Referring to FIG. 2, the new data in the long block is represented by the data between dashed lines 1 and 2. The long window 202 shows the 2048 time samples that are used to calculate the 1024 frequency outputs. Likewise, the new data between time five and time six is the new data for the first 128 frequency outputs using short window 204. The 128 frequency outputs are calculated from the 256 values corresponding to window 204.

Again referring to FIGS. 1 and 2, we will explain the operation of energy calculator 112. Each energy calculation has two components, a low component and a high component. Preferably, the dividing line between the low and high component is 3 kHz. For short window 206, the MDCT outputs 128 frequency outputs. Each of these 128 outputs is squared. The first 16 results are summed to provide the low component of the energy calculation. The remaining 112 are summed to provide the high component of the energy calculation.

Referring to FIGS. 1 and 2, the comparator 116 operates as follows. The comparator takes as its inputs the low component of the energy calculation for short window 206, the high component of the energy for short window 206, and the high component of the energy calculation for short window 208 previously stored in memory 114. The comparator will indicate that an attack has occurred in short block 206 if the following two conditions are met, namely:

1: if the high component of the energy calculation for short window 206 is at least five times greater than the high component of the energy calculation for short window 208; and

2: if the high component of the energy calculation for short window 206 is at least one eighth of the low component of the energy calculation for short window 206.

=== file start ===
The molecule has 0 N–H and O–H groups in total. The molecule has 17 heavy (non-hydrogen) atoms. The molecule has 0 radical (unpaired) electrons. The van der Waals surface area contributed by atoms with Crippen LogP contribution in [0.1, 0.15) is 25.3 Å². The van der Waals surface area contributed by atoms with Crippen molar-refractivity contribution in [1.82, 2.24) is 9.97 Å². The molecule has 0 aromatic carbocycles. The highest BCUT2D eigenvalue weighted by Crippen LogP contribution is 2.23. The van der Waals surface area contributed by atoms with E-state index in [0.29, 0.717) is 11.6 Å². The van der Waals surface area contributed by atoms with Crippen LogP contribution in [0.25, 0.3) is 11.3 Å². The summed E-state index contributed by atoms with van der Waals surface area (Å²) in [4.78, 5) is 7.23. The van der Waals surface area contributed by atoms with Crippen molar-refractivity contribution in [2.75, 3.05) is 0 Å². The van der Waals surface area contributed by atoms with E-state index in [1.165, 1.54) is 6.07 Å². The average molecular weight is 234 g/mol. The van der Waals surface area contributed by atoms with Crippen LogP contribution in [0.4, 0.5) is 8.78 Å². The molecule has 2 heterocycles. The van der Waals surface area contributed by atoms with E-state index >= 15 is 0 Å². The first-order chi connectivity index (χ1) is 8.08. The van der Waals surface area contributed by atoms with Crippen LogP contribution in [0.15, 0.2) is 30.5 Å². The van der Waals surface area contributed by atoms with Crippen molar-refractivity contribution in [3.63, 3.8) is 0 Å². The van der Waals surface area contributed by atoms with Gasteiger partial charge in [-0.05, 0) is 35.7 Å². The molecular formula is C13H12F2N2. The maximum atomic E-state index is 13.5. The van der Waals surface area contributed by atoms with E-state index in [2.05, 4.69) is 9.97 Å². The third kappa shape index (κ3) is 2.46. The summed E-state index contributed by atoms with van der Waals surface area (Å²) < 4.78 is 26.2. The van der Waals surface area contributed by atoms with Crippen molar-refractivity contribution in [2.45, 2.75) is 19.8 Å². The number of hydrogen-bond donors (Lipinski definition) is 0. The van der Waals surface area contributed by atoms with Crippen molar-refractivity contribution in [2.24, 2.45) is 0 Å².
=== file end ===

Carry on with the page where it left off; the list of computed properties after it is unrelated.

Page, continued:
If both these conditions are met, the comparator will provide an output on line 118 indicating that an attack has occurred in short window 206. More specifically, the output indicates that the attack has occurred between time eight and time nine.

Again referring to FIG. 1, the coding processor 106 takes as its inputs the digital representation, the output of the MDCTs, and the comparator output. The coding processor may manipulate these inputs in a variety of ways to perform window switching. On way in which these inputs may be manipulated is described in the '498 patent at column 13, line 56 through column 14, line 29. Once proper window switching has been determined, the coding may proceed.

Having described the process performed upon short window 206 and short window 208 with reference to FIGS. 1 and 2, it should be noted that an identical process is applied to a set of additional time blocks. The set of additional time blocks corresponds to short windows 210, 204, 214, 216, 218, 220, and 222. It should be noted that the set of additional time blocks, in addition to the first time block and the second time block (corresponding to short windows 206 and 208, respectively) are N short windows that essentially align in time with the long window 202. The set of additional time blocks are arranged in the following sets of two short windows: short windows 210 and 204; short windows 204 and 214; short windows 214 and 208; short windows 206 and 216; short windows 216 and 218; short windows 218 and 220; and short windows 220 and 222. Each of the sets of two short windows may be thought of as a different portion of the audio signal. Each portion of the audio signal is partitioned into a first time block and a second time block as indicated at step 301 in FIG. 3.